An elegant solution for home or office, the nicely scaled Homework Desk (2009) is crafted of select materials and looks attractive from all sides. The desk’s balanced proportions are characteristic of Niels Bendtsen’s designs, and he maintains the desk’s airy look through an innovative detail that allows the drawers to “float” below the glass. In the 1960s, Bendtsen was importing Scandinavian furniture, but he began designing his own when he couldn’t find the quality and aesthetics he wanted. Bendtsen’s work is in the permanent collection of MoMA, and he was honored with the 2006 British Columbia Creative Achievement Award of Distinction. Made in Canada.
The back of the drawer is equipped with a sliding panel for cable management.
Soft-closing drawer slides move silently and prevent slamming to keep contents in place.
Because the drawer is cantilevered from the frame, there’s an additional surface for storage or display between the top of the drawer and the glass.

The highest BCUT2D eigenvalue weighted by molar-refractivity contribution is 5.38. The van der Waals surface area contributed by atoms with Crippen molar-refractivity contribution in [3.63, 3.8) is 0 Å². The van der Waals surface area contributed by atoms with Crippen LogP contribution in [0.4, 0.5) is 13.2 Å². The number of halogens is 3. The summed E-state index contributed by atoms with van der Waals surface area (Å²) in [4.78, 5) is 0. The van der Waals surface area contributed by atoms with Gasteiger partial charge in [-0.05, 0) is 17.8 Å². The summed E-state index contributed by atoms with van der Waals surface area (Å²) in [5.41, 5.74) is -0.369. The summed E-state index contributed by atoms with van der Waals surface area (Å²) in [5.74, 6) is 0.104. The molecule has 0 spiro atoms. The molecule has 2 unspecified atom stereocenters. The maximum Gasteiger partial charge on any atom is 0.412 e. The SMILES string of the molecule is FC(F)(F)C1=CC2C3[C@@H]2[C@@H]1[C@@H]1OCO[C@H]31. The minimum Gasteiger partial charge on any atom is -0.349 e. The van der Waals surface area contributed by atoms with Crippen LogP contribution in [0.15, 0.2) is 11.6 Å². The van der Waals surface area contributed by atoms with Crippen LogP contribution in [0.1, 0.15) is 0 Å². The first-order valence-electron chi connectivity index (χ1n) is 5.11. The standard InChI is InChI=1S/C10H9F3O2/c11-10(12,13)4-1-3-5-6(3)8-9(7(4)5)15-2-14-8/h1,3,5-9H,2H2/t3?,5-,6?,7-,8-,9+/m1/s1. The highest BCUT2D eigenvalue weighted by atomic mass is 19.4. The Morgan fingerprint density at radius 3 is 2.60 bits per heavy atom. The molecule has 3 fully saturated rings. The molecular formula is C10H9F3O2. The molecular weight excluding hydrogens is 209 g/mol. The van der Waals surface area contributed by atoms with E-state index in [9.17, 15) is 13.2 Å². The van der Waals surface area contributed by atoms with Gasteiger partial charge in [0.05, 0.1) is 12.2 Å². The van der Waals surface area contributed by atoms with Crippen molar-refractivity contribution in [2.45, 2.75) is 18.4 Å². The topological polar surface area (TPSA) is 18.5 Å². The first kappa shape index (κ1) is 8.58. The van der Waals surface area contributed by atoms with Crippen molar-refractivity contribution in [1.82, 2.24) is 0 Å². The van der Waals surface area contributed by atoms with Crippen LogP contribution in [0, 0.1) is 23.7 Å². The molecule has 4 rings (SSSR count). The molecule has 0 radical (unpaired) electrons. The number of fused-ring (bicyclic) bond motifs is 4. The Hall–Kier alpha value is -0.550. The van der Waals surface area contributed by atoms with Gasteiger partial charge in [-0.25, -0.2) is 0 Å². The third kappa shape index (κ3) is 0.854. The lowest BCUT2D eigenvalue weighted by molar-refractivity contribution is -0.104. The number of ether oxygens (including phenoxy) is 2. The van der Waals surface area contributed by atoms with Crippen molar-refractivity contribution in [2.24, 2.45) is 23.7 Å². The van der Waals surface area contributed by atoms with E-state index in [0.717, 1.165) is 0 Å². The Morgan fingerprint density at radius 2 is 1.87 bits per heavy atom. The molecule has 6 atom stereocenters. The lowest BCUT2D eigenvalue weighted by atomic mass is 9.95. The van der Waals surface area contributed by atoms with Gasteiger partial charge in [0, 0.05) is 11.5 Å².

Tempered glass; steel bar legs with mirror-polished chrome, powder-coated or glossy white finish; oak, walnut or white lacquered veneer; soft-closing drawer slides; clear polycarbonate feet.
"Quality is a funny concept. We tend to think of it as being associated with handcraft. But quality is also about your attitude toward design. Craftsmanship is just as much about how you run the machines that are now necessary for economic viability."
Born in Denmark, Niels Bendtsen and his family immigrated to Canada in 1951. In place of a formal design education, Bendtsen trained as an apprentice for his father, who designed and built Scandinavian furniture. Through working with his father, Bendtsen gained valuable skills and a respect for non-industrial, hand-built traditions, but he was also intrigued by new technologies and ways to satisfy increasing demand. Between 1963 and 1972, Bendtsen had his own retail store where he sold his father's furniture, as well as imported Scandinavian designs. He designed small items for the store, but it wasn't until he was in his early thirties that he truly began designing furniture. Dissatisfied with the quality and limited functionality of the furniture he received from his overseas manufacturers, Bendtsen sold his store, moved to Europe and became a full time designer. Read more >